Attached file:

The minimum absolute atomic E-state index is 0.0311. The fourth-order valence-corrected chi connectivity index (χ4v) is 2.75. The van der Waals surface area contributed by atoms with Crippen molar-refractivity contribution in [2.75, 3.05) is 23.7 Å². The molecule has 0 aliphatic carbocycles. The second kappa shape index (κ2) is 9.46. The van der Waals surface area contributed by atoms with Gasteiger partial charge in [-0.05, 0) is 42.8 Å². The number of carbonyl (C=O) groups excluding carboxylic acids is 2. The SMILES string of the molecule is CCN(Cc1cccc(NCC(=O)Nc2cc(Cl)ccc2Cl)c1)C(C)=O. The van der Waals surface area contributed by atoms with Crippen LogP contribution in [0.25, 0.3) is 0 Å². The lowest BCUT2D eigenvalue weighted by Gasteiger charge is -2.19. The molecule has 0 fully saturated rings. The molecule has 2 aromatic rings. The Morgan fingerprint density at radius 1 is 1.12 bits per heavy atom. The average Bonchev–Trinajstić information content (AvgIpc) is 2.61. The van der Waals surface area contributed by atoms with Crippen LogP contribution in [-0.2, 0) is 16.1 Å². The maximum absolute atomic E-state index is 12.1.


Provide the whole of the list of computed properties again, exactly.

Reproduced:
The minimum absolute atomic E-state index is 0.0311. The fourth-order valence-corrected chi connectivity index (χ4v) is 2.75. The van der Waals surface area contributed by atoms with Crippen molar-refractivity contribution in [2.75, 3.05) is 23.7 Å². The molecule has 0 aliphatic carbocycles. The second kappa shape index (κ2) is 9.46. The van der Waals surface area contributed by atoms with Gasteiger partial charge in [-0.05, 0) is 42.8 Å². The number of carbonyl (C=O) groups excluding carboxylic acids is 2. The SMILES string of the molecule is CCN(Cc1cccc(NCC(=O)Nc2cc(Cl)ccc2Cl)c1)C(C)=O. The van der Waals surface area contributed by atoms with Crippen LogP contribution in [0.25, 0.3) is 0 Å². The lowest BCUT2D eigenvalue weighted by Gasteiger charge is -2.19. The molecule has 0 fully saturated rings. The molecule has 2 aromatic rings. The Morgan fingerprint density at radius 1 is 1.12 bits per heavy atom. The average Bonchev–Trinajstić information content (AvgIpc) is 2.61. The van der Waals surface area contributed by atoms with Crippen LogP contribution in [-0.2, 0) is 16.1 Å². The maximum absolute atomic E-state index is 12.1.